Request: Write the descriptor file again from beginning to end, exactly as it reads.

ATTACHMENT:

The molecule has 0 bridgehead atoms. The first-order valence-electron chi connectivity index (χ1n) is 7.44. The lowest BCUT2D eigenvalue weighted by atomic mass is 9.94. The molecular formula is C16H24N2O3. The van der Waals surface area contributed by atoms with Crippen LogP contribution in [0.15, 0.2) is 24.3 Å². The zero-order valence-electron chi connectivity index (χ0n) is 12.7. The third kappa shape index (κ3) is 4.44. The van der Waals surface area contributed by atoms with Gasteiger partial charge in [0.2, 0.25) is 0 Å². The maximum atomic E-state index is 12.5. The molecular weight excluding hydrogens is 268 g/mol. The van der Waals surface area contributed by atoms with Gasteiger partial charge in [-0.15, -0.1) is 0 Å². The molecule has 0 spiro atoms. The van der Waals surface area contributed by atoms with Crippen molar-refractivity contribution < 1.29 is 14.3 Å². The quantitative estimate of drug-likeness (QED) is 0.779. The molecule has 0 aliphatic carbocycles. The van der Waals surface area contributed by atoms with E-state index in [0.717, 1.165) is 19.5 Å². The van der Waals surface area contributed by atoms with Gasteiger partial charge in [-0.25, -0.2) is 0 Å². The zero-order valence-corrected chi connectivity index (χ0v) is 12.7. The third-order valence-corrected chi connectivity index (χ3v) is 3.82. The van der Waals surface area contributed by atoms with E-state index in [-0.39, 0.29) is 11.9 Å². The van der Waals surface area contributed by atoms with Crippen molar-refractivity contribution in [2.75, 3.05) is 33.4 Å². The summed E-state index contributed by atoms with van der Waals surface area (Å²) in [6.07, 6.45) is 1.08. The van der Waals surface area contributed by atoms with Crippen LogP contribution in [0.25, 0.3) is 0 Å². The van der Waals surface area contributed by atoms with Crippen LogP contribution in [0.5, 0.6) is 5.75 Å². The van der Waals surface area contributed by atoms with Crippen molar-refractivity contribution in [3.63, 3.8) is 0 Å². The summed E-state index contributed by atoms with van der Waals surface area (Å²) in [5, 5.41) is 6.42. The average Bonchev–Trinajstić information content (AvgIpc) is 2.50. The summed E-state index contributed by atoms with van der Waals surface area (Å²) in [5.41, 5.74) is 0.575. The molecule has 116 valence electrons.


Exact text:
The molecule has 0 bridgehead atoms. The first-order valence-electron chi connectivity index (χ1n) is 7.44. The lowest BCUT2D eigenvalue weighted by atomic mass is 9.94. The molecular formula is C16H24N2O3. The van der Waals surface area contributed by atoms with Crippen LogP contribution in [0.15, 0.2) is 24.3 Å². The zero-order valence-electron chi connectivity index (χ0n) is 12.7. The third kappa shape index (κ3) is 4.44. The van der Waals surface area contributed by atoms with Gasteiger partial charge in [0.2, 0.25) is 0 Å². The maximum atomic E-state index is 12.5. The molecular weight excluding hydrogens is 268 g/mol. The van der Waals surface area contributed by atoms with Gasteiger partial charge in [-0.15, -0.1) is 0 Å². The molecule has 0 spiro atoms. The van der Waals surface area contributed by atoms with Crippen molar-refractivity contribution < 1.29 is 14.3 Å². The quantitative estimate of drug-likeness (QED) is 0.779. The molecule has 0 aliphatic carbocycles. The van der Waals surface area contributed by atoms with E-state index in [0.717, 1.165) is 19.5 Å². The van der Waals surface area contributed by atoms with Gasteiger partial charge in [-0.25, -0.2) is 0 Å². The zero-order valence-corrected chi connectivity index (χ0v) is 12.7. The third-order valence-corrected chi connectivity index (χ3v) is 3.82. The van der Waals surface area contributed by atoms with E-state index in [-0.39, 0.29) is 11.9 Å². The van der Waals surface area contributed by atoms with Crippen molar-refractivity contribution in [2.75, 3.05) is 33.4 Å². The summed E-state index contributed by atoms with van der Waals surface area (Å²) in [6.07, 6.45) is 1.08. The van der Waals surface area contributed by atoms with Crippen LogP contribution in [0.25, 0.3) is 0 Å². The van der Waals surface area contributed by atoms with Crippen LogP contribution in [0.5, 0.6) is 5.75 Å². The van der Waals surface area contributed by atoms with Crippen molar-refractivity contribution in [3.63, 3.8) is 0 Å². The summed E-state index contributed by atoms with van der Waals surface area (Å²) in [5, 5.41) is 6.42. The average Bonchev–Trinajstić information content (AvgIpc) is 2.50. The summed E-state index contributed by atoms with van der Waals surface area (Å²) in [5.41, 5.74) is 0.575. The molecule has 116 valence electrons.